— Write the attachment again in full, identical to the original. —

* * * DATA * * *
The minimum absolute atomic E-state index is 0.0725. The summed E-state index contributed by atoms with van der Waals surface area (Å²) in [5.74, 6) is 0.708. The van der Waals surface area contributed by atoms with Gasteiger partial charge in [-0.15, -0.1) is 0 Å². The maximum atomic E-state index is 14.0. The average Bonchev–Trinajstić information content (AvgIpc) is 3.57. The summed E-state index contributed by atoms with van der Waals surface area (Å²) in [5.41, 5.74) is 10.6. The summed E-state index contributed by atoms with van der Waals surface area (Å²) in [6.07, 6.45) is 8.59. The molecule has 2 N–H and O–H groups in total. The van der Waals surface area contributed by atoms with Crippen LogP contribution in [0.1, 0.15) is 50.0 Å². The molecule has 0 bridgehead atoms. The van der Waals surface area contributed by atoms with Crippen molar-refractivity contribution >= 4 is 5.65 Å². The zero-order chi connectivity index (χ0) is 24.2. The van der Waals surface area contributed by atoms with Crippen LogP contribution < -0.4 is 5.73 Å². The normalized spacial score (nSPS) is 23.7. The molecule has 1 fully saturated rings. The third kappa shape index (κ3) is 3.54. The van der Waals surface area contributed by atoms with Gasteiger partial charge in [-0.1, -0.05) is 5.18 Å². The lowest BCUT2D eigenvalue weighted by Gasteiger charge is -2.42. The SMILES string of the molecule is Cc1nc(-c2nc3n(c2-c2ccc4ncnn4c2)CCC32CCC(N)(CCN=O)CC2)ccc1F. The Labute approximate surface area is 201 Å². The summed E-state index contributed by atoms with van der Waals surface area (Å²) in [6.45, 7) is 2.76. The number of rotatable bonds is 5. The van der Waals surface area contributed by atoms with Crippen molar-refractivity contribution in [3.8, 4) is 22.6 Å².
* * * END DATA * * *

The minimum absolute atomic E-state index is 0.0725. The summed E-state index contributed by atoms with van der Waals surface area (Å²) in [5.74, 6) is 0.708. The van der Waals surface area contributed by atoms with Gasteiger partial charge in [-0.15, -0.1) is 0 Å². The maximum atomic E-state index is 14.0. The average Bonchev–Trinajstić information content (AvgIpc) is 3.57. The summed E-state index contributed by atoms with van der Waals surface area (Å²) in [5.41, 5.74) is 10.6. The summed E-state index contributed by atoms with van der Waals surface area (Å²) in [6.07, 6.45) is 8.59. The molecule has 2 N–H and O–H groups in total. The van der Waals surface area contributed by atoms with Crippen LogP contribution in [0.1, 0.15) is 50.0 Å². The molecule has 0 bridgehead atoms. The van der Waals surface area contributed by atoms with Crippen molar-refractivity contribution >= 4 is 5.65 Å². The zero-order chi connectivity index (χ0) is 24.2. The van der Waals surface area contributed by atoms with Crippen LogP contribution < -0.4 is 5.73 Å². The normalized spacial score (nSPS) is 23.7. The molecule has 1 fully saturated rings. The third kappa shape index (κ3) is 3.54. The van der Waals surface area contributed by atoms with Gasteiger partial charge in [-0.1, -0.05) is 5.18 Å². The lowest BCUT2D eigenvalue weighted by Gasteiger charge is -2.42. The SMILES string of the molecule is Cc1nc(-c2nc3n(c2-c2ccc4ncnn4c2)CCC32CCC(N)(CCN=O)CC2)ccc1F. The Labute approximate surface area is 201 Å². The summed E-state index contributed by atoms with van der Waals surface area (Å²) in [6.45, 7) is 2.76. The number of rotatable bonds is 5. The van der Waals surface area contributed by atoms with Crippen molar-refractivity contribution in [3.8, 4) is 22.6 Å².